While we have found increased adoption of phishing-resistant second factors, the use of these strong factors only accounts 1.82% of all logins. Instead, our report found that enterprises are overwhelmingly reliant on weak factors. The average company has 40.26% of accounts with either no MFA or weak MFA. Given that we sampled organizations with 1,000 or more employees, that is a lot of opportunities for attackers.

Finally, the report gives insight into common MFA bypass techniques and findings around session hijacking. For example, when users have extremely long sessions without re-authenticating, it makes it easier for attackers to hijack sessions successfully. The recommended session length is one working day. The report found that, on average, companies have numerous monthly sessions in Okta that exceed seven days.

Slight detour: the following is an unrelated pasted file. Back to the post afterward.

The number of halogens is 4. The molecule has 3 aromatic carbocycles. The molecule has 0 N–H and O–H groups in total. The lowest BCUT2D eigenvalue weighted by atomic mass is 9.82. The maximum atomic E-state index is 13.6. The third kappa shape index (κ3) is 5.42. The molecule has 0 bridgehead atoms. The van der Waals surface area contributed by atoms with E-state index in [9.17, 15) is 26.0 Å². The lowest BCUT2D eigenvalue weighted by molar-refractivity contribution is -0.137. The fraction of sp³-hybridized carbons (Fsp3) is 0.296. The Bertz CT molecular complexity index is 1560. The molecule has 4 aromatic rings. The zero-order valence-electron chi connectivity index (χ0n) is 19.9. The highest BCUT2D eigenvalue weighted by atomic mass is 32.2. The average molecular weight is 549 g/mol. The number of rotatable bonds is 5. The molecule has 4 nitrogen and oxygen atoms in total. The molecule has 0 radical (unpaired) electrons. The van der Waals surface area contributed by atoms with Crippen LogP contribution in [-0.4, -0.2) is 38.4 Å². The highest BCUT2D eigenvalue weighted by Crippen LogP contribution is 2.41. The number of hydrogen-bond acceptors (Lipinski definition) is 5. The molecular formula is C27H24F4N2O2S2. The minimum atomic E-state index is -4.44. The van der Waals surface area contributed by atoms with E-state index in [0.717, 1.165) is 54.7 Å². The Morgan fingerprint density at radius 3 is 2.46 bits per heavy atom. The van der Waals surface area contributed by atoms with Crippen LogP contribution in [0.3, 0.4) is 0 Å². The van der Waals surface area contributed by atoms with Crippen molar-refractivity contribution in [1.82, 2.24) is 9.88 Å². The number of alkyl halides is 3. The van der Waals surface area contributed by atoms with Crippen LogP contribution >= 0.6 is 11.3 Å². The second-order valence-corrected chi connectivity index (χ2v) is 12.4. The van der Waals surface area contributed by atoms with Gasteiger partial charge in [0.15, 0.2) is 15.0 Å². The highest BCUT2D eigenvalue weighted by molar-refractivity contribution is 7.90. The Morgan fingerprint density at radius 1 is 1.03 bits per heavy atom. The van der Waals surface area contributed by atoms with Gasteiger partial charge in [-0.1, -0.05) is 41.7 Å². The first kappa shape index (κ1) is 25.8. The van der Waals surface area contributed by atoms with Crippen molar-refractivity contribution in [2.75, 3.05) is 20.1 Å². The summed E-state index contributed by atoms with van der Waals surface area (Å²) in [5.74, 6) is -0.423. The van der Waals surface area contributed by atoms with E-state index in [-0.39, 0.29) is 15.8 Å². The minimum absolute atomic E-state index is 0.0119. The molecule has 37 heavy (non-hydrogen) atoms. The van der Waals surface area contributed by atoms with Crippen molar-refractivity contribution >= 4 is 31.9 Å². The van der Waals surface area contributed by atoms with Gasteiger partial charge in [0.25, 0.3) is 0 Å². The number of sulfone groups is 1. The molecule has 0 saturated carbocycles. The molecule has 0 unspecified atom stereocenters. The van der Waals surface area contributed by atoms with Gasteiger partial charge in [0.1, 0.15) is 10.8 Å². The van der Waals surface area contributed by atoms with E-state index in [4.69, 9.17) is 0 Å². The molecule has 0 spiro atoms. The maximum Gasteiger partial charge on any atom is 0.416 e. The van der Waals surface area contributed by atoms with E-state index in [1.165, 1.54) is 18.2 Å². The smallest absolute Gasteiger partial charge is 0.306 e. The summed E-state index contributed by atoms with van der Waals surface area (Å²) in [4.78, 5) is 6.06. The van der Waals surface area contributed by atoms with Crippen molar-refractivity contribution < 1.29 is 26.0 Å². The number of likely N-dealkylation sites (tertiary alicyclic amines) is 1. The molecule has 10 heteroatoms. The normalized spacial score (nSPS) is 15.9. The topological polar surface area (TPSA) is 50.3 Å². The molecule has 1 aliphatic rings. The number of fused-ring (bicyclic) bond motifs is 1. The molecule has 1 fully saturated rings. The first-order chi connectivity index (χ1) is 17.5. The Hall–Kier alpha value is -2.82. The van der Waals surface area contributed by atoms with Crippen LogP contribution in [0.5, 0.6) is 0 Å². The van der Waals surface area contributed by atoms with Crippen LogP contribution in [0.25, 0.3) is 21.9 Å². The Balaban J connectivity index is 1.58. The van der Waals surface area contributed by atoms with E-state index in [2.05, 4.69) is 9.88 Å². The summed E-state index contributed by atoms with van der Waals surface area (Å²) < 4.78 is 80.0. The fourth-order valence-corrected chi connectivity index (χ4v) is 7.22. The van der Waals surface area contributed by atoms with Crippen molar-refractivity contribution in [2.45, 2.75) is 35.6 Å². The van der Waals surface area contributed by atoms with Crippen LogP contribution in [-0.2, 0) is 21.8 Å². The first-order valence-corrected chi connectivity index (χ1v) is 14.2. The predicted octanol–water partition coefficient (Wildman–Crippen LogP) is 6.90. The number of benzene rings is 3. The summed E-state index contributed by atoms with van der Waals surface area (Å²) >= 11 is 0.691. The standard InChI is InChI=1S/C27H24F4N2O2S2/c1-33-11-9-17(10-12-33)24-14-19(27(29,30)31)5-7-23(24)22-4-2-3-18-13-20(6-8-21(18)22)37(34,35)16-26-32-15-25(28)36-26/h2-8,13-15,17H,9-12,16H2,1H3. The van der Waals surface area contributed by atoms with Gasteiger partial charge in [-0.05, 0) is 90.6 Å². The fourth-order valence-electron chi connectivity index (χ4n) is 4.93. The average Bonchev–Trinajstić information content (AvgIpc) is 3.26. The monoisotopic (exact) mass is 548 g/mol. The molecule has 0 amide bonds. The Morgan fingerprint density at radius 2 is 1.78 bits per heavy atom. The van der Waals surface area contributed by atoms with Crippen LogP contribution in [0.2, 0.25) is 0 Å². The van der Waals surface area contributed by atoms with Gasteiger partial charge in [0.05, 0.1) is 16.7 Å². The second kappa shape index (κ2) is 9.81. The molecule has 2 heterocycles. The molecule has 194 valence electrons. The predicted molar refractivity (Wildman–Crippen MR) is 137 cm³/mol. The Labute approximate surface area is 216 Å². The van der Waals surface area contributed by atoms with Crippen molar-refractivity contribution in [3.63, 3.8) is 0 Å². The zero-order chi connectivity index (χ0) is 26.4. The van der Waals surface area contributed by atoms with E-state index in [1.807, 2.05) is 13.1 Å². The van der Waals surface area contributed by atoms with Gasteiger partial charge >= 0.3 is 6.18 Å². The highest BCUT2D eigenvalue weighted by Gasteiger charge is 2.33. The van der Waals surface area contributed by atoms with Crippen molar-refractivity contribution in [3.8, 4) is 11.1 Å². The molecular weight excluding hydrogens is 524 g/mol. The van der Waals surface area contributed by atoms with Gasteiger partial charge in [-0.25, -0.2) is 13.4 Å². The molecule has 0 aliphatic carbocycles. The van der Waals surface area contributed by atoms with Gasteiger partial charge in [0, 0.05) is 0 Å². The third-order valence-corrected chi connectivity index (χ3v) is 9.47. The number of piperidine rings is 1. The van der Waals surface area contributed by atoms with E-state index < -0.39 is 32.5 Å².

2. Dormant accounts in the crosshairs

Dormant accounts represent 24.15% of the average company’s total accounts and are regularly targeted. This type of account typically has fewer controls and monitoring in place.

This is not hypothetical. In August 2022, APT29 launched brute-force password attacks on dormant accounts. According to Mandiant, APT29 conducted a password-guessing attack against a list of mailboxes and successfully guessed the password to an account that had been set up but never used. The group knew that these inactive, dormant accounts did not have the same scrutiny as others. Furthermore, they could enroll any compromised account with their own MFA.